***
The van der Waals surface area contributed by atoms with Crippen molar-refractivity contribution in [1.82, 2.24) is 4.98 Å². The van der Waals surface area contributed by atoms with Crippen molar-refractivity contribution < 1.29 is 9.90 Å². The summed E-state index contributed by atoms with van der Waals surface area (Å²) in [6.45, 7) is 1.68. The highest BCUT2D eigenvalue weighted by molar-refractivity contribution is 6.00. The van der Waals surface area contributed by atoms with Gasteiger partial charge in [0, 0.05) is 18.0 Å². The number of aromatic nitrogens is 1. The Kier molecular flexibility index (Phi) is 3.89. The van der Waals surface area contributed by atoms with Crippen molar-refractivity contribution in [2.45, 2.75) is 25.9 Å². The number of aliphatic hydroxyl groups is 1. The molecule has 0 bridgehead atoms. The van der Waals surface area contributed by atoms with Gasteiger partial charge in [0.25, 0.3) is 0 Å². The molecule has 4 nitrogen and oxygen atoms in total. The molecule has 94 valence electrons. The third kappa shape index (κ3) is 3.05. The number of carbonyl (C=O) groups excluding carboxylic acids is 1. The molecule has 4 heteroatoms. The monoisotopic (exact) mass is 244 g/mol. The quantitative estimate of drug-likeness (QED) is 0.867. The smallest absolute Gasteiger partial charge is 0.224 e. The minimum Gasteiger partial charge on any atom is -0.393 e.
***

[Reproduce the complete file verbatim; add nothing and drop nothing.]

The van der Waals surface area contributed by atoms with Crippen molar-refractivity contribution in [1.82, 2.24) is 4.98 Å². The van der Waals surface area contributed by atoms with Crippen molar-refractivity contribution < 1.29 is 9.90 Å². The summed E-state index contributed by atoms with van der Waals surface area (Å²) in [6.45, 7) is 1.68. The highest BCUT2D eigenvalue weighted by molar-refractivity contribution is 6.00. The van der Waals surface area contributed by atoms with Gasteiger partial charge in [0, 0.05) is 18.0 Å². The number of aromatic nitrogens is 1. The Kier molecular flexibility index (Phi) is 3.89. The van der Waals surface area contributed by atoms with Crippen molar-refractivity contribution in [2.45, 2.75) is 25.9 Å². The number of aliphatic hydroxyl groups is 1. The molecule has 0 bridgehead atoms. The van der Waals surface area contributed by atoms with Gasteiger partial charge in [0.25, 0.3) is 0 Å². The molecule has 4 nitrogen and oxygen atoms in total. The molecule has 94 valence electrons. The third kappa shape index (κ3) is 3.05. The number of carbonyl (C=O) groups excluding carboxylic acids is 1. The molecule has 4 heteroatoms. The monoisotopic (exact) mass is 244 g/mol. The quantitative estimate of drug-likeness (QED) is 0.867. The smallest absolute Gasteiger partial charge is 0.224 e. The minimum Gasteiger partial charge on any atom is -0.393 e.